Thursday, 27 September 2012

Church Cook Books and Carrot Cake

In American churches, it is common to compile recipes from the congregation and make a cook book to raise funds.  Some churches are more well known for their recipes than others.  If you hear  that one of these particular churches has just printed their collection, you can bet that they will sell out fast. These books are little gems.  While not all of the recipes are up to snuff (like using a box cake mix!! yes, really!), you can find some keepers.  I have two of these books in my ever growing cookery book collection.  When I need some of the comforts of North Carolina, I always reach for these.

Many of the recipes bring me back to my childhood when I'm feeling a bit homesick.  On one of these occasions, I had a hankering for a good old-fashioned carrot cake.  I grabbed my both of my books and searched.  Just before the massive collection of pound cakes (I promise to write about these another time), I found one carrot cake recipe.  The recipe looked easy and that was exactly what I had in mind.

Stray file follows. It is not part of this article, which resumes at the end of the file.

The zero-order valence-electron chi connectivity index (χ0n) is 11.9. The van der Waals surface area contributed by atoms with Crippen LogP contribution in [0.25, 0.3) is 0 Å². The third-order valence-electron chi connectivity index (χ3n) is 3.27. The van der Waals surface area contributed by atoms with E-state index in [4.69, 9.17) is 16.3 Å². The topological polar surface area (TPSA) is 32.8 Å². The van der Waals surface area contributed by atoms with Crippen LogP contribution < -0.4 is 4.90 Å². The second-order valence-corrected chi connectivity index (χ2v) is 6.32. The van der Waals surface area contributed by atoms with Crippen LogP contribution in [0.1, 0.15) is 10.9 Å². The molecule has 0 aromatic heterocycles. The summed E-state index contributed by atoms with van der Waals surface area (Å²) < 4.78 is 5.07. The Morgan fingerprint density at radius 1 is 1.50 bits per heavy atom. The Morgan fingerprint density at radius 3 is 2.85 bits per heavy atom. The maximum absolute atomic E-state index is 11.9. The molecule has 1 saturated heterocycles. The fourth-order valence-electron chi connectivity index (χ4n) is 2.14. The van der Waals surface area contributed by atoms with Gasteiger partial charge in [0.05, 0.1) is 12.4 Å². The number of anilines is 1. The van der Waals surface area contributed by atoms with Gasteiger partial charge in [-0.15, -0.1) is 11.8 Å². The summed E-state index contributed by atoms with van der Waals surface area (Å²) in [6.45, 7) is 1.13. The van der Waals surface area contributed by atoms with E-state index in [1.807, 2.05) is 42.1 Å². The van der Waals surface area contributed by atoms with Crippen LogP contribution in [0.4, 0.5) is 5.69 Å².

With the cold air and shorter days a comin', I thought this would be a perfect cake to bake for my son's school's fund raising event tomorrow.  To help them make a bit more money, I have made these into cupcakes. To be honest, I really wanted to make this so that my house will smell like autumn and spices. 

When I ran my cake business, these cupcakes were one of my top sellers at craft fairs.  I had people swear that they hated carrot cake and when I gave them a sample, they were converted.  This cake is made with oil, which makes it super moist.  Try not to notice all of the sugar and oil and you'll think it is healthy. I mean, it has carrots, right? I have tweaked it slightly and added a bit of orange oil to the batter and a touch more spice with the addition of ground cloves.  I normally top these with cream cheese buttercream, but in my usual form, I forgot the cream cheese yesterday when I did my shopping. Oh well, they are still delicious with vanilla buttercream.  You can even add a touch of orange oil to the buttercream if you leave it out of the cake.  Add pecans or walnuts in the cake or on top of the icing. Swap the sultanas or raisin with dried cranberries or dried cherries.  Make it your own!